The idea of adding spice to pre-existing native vegetation is an old one, and was the core idea of William Robinson’s (1870) The Wild Garden’ (Robinson 1870). Whilst some in the ‘nativist’ lobby may find the idea appalling, it is a recognition that local floras do not always have the aesthetic appeal that we might want, and can be visually enhanced by the strategic addition of species whose impact or length of seasonal interest generates public interest and support. This type of planting tends to be based upon recognisable native structural plant community types (biotopes), such as meadows and woodlands (and, therefore, has a philosophical connection to native landscapes), but may be considerably altered in terms of its species composition to include non-natives from similar habitats in different regions of the world. Of course, a full consideration of context is vital here. Those who advocate the inclusion of exotics in native-type vegetations generally do so in relation to urban parks and private gardens and not in the open countryside or ecologically-sensitive sites.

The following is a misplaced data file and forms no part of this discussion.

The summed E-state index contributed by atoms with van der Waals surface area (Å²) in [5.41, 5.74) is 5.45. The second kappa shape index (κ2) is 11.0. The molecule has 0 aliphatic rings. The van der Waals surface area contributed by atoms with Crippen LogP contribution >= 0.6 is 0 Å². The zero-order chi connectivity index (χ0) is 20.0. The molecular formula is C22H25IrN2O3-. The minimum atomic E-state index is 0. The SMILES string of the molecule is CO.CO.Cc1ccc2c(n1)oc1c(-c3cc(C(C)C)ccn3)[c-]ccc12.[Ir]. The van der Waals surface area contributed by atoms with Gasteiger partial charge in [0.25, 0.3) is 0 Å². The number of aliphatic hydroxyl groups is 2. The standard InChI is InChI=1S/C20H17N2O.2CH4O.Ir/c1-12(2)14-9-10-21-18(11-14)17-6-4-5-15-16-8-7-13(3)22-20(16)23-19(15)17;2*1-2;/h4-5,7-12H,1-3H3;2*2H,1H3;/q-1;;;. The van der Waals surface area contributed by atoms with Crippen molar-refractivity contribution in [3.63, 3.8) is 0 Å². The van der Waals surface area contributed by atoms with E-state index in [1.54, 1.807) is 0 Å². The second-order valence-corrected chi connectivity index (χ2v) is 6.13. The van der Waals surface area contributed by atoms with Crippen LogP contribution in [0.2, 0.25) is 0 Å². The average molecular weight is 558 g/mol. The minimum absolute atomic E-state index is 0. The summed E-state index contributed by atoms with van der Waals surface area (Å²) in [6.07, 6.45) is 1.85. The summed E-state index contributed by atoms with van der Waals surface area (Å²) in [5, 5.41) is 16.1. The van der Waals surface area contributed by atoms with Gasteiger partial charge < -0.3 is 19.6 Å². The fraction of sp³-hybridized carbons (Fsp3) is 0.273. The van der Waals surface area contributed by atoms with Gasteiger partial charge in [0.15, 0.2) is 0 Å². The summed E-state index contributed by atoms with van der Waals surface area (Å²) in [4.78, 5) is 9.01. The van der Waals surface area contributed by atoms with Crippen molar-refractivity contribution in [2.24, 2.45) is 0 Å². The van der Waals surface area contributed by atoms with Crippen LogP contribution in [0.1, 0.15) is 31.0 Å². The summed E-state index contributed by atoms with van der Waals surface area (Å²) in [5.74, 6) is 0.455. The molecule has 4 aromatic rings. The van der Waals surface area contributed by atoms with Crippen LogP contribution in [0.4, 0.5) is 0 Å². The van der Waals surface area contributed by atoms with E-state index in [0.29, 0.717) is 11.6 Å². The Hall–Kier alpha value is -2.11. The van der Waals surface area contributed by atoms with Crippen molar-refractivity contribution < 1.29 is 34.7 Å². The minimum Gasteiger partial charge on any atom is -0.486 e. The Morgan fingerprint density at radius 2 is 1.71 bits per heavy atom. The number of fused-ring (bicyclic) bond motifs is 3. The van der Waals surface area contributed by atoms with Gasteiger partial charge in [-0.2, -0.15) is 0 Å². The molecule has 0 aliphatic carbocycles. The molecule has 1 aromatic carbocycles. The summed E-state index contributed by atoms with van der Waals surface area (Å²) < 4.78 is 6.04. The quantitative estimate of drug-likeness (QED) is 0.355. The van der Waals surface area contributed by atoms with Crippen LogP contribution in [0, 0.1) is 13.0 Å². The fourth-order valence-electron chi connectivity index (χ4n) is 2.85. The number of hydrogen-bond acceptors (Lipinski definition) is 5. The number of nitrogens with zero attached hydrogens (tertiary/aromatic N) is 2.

Strictly speaking, this style of planting is the most commonly practised of ‘ecological’ approaches. Every native woodland that is underplanted with exotics in a garden or park is essentially a replacement of one, or two, layers of native vegetation in a multi-layered native-dominated community. This ‘woodland garden’ has been much developed in Britain and in the US, although the number of practitioners who are conscious of the possibilities of creating a genuinely self-sustaining plant community remains limited. Attempts at the naturalisation of exotics in open, non-woodland, habitats have been much fewer, as the problems of establishment are much greater. Nevertheless, this is arguably a key area in the development of a planting style for new public landscapes. Before proceeding further, however, we must examine the arguments for and against the inclusion of non-natives in ecological/naturalistic plantings a little further (see also Chapter 1).